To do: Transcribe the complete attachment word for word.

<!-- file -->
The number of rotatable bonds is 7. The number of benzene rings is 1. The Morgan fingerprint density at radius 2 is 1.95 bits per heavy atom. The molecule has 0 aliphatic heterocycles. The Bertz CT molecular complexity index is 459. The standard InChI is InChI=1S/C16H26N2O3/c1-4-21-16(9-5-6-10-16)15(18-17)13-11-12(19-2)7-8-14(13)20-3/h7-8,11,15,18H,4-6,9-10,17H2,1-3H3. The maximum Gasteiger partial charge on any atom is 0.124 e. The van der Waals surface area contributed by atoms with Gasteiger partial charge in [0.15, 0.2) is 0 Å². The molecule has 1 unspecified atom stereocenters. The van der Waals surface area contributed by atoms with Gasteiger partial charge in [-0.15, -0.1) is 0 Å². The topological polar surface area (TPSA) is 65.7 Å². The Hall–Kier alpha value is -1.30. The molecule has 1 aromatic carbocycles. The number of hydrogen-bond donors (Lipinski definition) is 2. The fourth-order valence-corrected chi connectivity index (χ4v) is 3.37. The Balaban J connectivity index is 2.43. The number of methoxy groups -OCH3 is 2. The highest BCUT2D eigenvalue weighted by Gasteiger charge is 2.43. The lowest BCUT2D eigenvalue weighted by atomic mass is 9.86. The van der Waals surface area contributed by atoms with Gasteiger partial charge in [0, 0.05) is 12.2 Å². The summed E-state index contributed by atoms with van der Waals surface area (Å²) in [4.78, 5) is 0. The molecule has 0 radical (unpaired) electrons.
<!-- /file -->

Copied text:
The number of rotatable bonds is 7. The number of benzene rings is 1. The Morgan fingerprint density at radius 2 is 1.95 bits per heavy atom. The molecule has 0 aliphatic heterocycles. The Bertz CT molecular complexity index is 459. The standard InChI is InChI=1S/C16H26N2O3/c1-4-21-16(9-5-6-10-16)15(18-17)13-11-12(19-2)7-8-14(13)20-3/h7-8,11,15,18H,4-6,9-10,17H2,1-3H3. The maximum Gasteiger partial charge on any atom is 0.124 e. The van der Waals surface area contributed by atoms with Gasteiger partial charge in [0.15, 0.2) is 0 Å². The molecule has 1 unspecified atom stereocenters. The van der Waals surface area contributed by atoms with Gasteiger partial charge in [-0.15, -0.1) is 0 Å². The topological polar surface area (TPSA) is 65.7 Å². The Hall–Kier alpha value is -1.30. The molecule has 1 aromatic carbocycles. The number of hydrogen-bond donors (Lipinski definition) is 2. The fourth-order valence-corrected chi connectivity index (χ4v) is 3.37. The Balaban J connectivity index is 2.43. The number of methoxy groups -OCH3 is 2. The highest BCUT2D eigenvalue weighted by Gasteiger charge is 2.43. The lowest BCUT2D eigenvalue weighted by atomic mass is 9.86. The van der Waals surface area contributed by atoms with Gasteiger partial charge in [0, 0.05) is 12.2 Å². The summed E-state index contributed by atoms with van der Waals surface area (Å²) in [4.78, 5) is 0. The molecule has 0 radical (unpaired) electrons.